News

Native plants save water

Molly Pederson, Audubon Minnesota's executive director, explains how your support is helping to transform Minnesota’s landscapes.

As a child of the 70's, one of my favorite songs was Joni Mitchell’s “Big Yellow Taxi” with her infamous line, “They paved paradise and put up a parking lot.”

When my husband and I were looking at homes several years ago, that line popped into my head when I first saw a house that the homeowners had paved over almost the entire driveway and backyard, leaving little room for grass or plants.

For many other reasons, we loved and ended up buying the home, thinking that someday we would do something about all of the concrete. But other priorities always seemed to eat up our budget, until this spring when I realized that “paving paradise” was popping into my head every time I pulled into my driveway. Someday is now, I told my husband.

After agreeing on our first step, taking out the old paver stones along our driveway, we had to choose what to put there instead. Native plants were an easy choice. Native plants are plants that occur naturally in a particular region.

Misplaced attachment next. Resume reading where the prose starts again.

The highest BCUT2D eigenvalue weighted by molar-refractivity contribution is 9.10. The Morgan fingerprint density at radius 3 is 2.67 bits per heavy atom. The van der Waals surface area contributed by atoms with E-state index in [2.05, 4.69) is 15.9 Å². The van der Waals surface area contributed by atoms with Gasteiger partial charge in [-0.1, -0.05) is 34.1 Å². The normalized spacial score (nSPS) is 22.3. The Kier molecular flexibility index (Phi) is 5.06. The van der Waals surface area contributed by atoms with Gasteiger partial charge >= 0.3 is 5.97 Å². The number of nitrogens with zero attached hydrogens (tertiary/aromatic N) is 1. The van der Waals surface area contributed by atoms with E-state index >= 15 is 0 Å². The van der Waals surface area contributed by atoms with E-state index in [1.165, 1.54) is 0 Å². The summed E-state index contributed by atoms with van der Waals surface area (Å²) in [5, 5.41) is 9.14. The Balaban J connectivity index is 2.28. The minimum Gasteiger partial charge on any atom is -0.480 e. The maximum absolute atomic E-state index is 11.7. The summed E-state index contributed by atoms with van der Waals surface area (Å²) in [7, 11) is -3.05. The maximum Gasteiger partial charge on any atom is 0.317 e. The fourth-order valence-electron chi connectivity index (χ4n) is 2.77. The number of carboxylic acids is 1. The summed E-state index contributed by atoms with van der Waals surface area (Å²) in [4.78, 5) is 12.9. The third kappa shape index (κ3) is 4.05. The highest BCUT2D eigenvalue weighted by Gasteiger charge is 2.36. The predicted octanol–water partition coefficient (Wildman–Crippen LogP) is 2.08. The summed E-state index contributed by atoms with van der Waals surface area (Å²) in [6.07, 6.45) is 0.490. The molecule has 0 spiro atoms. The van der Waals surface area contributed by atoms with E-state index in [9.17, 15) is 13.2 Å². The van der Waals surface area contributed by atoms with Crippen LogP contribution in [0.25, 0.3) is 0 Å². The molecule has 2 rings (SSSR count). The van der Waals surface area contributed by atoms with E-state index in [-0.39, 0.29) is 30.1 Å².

In Minnesota, plants are considered native if they were here at the time of the Public Land Survey (1847-1907), which was conducted prior to and during the early stages of European settlement. Because they easily adapt to our weather and climate, native plants use less water than turf grass and exotic plants, and they don’t need pesticides or other toxic chemicals to keep pests away.

I was even more inspired to make this choice when I learned that a 250-townhome association in Denver saved 15 million gallons of water in the first year after they replaced much of their turf grass with native plants and switched to higher efficiency sprinklers. In addition to benefitting water, native plants provide nectar for pollinators, produce native nuts and seeds for wildlife, and help the climate by storing greenhouse gases. Once planted and established, native plants require less maintenance, saving time and money.

For these reasons, Audubon Minnesota is encouraging homeowners, building managers, cities, schools and businesses throughout Minnesota to consider using native plants in their yards and parks. Our goal is 60 communities and their residents throughout the state taking significant actions like this to protect our treasured lakes and rivers, and conserve our dwindling fresh groundwater supply.

With your support, we can soon be singing another one of Joni Mitchell’s iconic lines as we drive through Minnesota: “Bring me the birds and the bees!”

Join us in transforming Minnesota’s landscape! Your donation to Audubon Minnesota remains in Minnesota to support local conservation efforts.

How you can help, right now